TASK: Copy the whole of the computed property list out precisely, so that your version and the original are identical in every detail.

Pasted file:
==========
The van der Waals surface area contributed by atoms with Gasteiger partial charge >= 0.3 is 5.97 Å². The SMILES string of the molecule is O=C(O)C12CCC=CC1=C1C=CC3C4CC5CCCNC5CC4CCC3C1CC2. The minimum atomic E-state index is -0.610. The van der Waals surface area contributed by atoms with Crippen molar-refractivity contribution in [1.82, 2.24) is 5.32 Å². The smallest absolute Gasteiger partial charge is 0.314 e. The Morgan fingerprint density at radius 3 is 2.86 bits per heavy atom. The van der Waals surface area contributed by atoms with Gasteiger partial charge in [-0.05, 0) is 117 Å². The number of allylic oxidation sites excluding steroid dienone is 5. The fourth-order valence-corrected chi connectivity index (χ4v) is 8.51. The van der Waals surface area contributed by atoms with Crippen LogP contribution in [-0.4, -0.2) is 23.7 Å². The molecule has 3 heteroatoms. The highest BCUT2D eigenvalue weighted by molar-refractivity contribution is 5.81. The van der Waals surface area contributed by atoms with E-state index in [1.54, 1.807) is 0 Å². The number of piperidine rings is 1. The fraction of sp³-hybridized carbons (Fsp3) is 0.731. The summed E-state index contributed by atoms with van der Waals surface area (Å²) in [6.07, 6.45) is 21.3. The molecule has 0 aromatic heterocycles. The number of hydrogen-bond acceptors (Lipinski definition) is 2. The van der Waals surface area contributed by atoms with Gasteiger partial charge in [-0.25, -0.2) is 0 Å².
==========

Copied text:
The van der Waals surface area contributed by atoms with Gasteiger partial charge >= 0.3 is 5.97 Å². The SMILES string of the molecule is O=C(O)C12CCC=CC1=C1C=CC3C4CC5CCCNC5CC4CCC3C1CC2. The minimum atomic E-state index is -0.610. The van der Waals surface area contributed by atoms with Crippen molar-refractivity contribution in [1.82, 2.24) is 5.32 Å². The smallest absolute Gasteiger partial charge is 0.314 e. The Morgan fingerprint density at radius 3 is 2.86 bits per heavy atom. The van der Waals surface area contributed by atoms with Gasteiger partial charge in [-0.05, 0) is 117 Å². The number of allylic oxidation sites excluding steroid dienone is 5. The fourth-order valence-corrected chi connectivity index (χ4v) is 8.51. The van der Waals surface area contributed by atoms with Crippen LogP contribution in [-0.4, -0.2) is 23.7 Å². The molecule has 3 heteroatoms. The highest BCUT2D eigenvalue weighted by molar-refractivity contribution is 5.81. The van der Waals surface area contributed by atoms with E-state index in [1.54, 1.807) is 0 Å². The number of piperidine rings is 1. The fraction of sp³-hybridized carbons (Fsp3) is 0.731. The summed E-state index contributed by atoms with van der Waals surface area (Å²) in [6.07, 6.45) is 21.3. The molecule has 0 aromatic heterocycles. The number of hydrogen-bond acceptors (Lipinski definition) is 2. The van der Waals surface area contributed by atoms with Gasteiger partial charge in [-0.25, -0.2) is 0 Å².